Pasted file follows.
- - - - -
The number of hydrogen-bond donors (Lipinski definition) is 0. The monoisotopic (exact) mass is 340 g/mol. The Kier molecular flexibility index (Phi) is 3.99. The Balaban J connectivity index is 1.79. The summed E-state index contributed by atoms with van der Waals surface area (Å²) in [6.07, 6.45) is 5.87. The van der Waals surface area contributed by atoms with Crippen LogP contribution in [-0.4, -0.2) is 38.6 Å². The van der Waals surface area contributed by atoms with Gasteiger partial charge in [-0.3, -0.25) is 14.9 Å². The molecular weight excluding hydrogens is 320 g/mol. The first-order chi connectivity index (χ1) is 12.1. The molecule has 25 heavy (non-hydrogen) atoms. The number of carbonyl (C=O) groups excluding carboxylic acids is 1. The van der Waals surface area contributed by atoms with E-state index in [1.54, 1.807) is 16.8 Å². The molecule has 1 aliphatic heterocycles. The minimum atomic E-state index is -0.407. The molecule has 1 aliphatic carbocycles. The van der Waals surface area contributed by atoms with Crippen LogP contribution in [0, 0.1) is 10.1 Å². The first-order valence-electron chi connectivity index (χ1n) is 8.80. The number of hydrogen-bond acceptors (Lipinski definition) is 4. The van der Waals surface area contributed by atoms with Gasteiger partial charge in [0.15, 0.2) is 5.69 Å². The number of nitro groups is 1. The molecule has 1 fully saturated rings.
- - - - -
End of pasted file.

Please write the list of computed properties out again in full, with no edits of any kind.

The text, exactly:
The number of hydrogen-bond donors (Lipinski definition) is 0. The monoisotopic (exact) mass is 340 g/mol. The Kier molecular flexibility index (Phi) is 3.99. The Balaban J connectivity index is 1.79. The summed E-state index contributed by atoms with van der Waals surface area (Å²) in [6.07, 6.45) is 5.87. The van der Waals surface area contributed by atoms with Crippen LogP contribution in [-0.4, -0.2) is 38.6 Å². The van der Waals surface area contributed by atoms with Gasteiger partial charge in [-0.3, -0.25) is 14.9 Å². The molecular weight excluding hydrogens is 320 g/mol. The first-order chi connectivity index (χ1) is 12.1. The molecule has 25 heavy (non-hydrogen) atoms. The number of carbonyl (C=O) groups excluding carboxylic acids is 1. The van der Waals surface area contributed by atoms with E-state index in [1.54, 1.807) is 16.8 Å². The molecule has 1 aliphatic heterocycles. The minimum atomic E-state index is -0.407. The molecule has 1 aliphatic carbocycles. The van der Waals surface area contributed by atoms with Crippen LogP contribution in [0, 0.1) is 10.1 Å². The first-order valence-electron chi connectivity index (χ1n) is 8.80. The number of hydrogen-bond acceptors (Lipinski definition) is 4. The van der Waals surface area contributed by atoms with Gasteiger partial charge in [0.15, 0.2) is 5.69 Å². The number of nitro groups is 1. The molecule has 1 fully saturated rings.